Birss J emphasized that evidence that a substantial proportion of visitors to a website is based in the UK may not be determinative, but may nonetheless support a conclusion that the relevant communication is aimed at the public in the UK. A ‘substantial proportion’ may vary between 10 and 25 per cent. Birss J was not convinced that the share of UK visitors to the South African sub-domain was either less then 10 per cent or more then 25 per cent, thus amounting to a substantial proportion.

While the sole purpose of companies placing their services online is to reach out to international clientele, it would be surprising if the intention were to target an international public. The finding that the site is at least in part aimed at the UK is consistent with the purpose of that concept in copyright law. Birss J held that targeting a substantial proportion of the public in the UK could be regarded as conclusive evidence that the claimant's exclusive right to communication to the public was infringed under s 20 CDPA.

Was the second defendant liable?

Birss J established that the first defendant company had been set up in order to shelter liability. Mr Carter had directed the transfer of the content of another website (already hosting unauthorized copies of the claimants' works) to the allegedly infringing website with a view to communicate that content to the public. Because the latter website was found to have infringed the claimant's rights in the UK, Birss J referred with approval to the judgment of Kitchin J in Twentieth Century Fox v Newzbin [2010] EWCH 608 in order to determine Mr Carter's liability in tort for authorizing infringement under s 16 CDPA. Kitchin J held that, in cases involving supply, or authorization by supply, the following circumstances must be considered: the nature of the relationship between authoriser and infringer; whether the equipment or other material supplied constitutes the means used to infringe; the degree of control which the supplier retains; and whether he has taken any steps to prevent infringement.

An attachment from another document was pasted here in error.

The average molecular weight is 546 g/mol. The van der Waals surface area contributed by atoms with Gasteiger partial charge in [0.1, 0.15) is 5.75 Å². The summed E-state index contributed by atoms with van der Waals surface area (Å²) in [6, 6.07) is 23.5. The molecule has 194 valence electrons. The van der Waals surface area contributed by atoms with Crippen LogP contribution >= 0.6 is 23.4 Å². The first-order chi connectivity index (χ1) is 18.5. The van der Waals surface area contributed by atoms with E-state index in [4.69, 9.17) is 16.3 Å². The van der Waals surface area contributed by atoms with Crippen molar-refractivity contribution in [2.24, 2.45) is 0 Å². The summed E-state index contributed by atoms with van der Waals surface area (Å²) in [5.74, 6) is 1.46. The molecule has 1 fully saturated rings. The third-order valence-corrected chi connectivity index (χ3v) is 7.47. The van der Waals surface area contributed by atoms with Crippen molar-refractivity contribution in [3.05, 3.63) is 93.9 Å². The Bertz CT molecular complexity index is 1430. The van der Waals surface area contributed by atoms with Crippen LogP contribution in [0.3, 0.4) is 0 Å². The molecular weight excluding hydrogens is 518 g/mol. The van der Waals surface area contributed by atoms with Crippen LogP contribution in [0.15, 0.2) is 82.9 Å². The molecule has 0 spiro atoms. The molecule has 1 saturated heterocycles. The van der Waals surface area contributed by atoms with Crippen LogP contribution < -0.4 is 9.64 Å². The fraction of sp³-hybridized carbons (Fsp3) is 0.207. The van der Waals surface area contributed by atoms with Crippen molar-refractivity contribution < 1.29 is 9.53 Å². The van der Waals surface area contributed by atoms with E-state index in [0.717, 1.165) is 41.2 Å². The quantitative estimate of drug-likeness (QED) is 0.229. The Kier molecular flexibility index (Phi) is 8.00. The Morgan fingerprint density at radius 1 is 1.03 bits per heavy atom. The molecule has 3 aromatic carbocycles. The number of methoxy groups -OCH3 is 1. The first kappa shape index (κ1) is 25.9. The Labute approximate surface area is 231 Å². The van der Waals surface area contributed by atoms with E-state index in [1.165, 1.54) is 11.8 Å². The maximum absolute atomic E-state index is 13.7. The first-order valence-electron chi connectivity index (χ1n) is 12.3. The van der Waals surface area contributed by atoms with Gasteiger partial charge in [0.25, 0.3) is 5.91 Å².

Birss J concluded that, even if a third party had materially transferred the content of another website to the allegedly infringing website, this had taken place because of Mr Carter's authorization. So Birss J held Mr Carter liable in tort for infringing the claimant's right under s 20 CDPA.

Practical significance

The factors to consider in determining when targeting occurs appear clearer following a number of decisions of the CJEU and their application in UK courts. As regards the application, it is notable that Birss J confirmed his judgment in Thomas Pink Ltd v Victoria's Secret UK Ltd [2014] EWHC 2631. In this case, he held that, though this is a question of fact, it is not necessary that all the contents of a website target the same country to establish that there is an intention to target the public on a certain territory. In Omnibill, Birss J elaborated on this, clarifying that, even if the different sub-domains were aimed at different countries, the website as a whole could be considered as targeting the UK public, provided that certain conditions are met.

No comments:

Post a Comment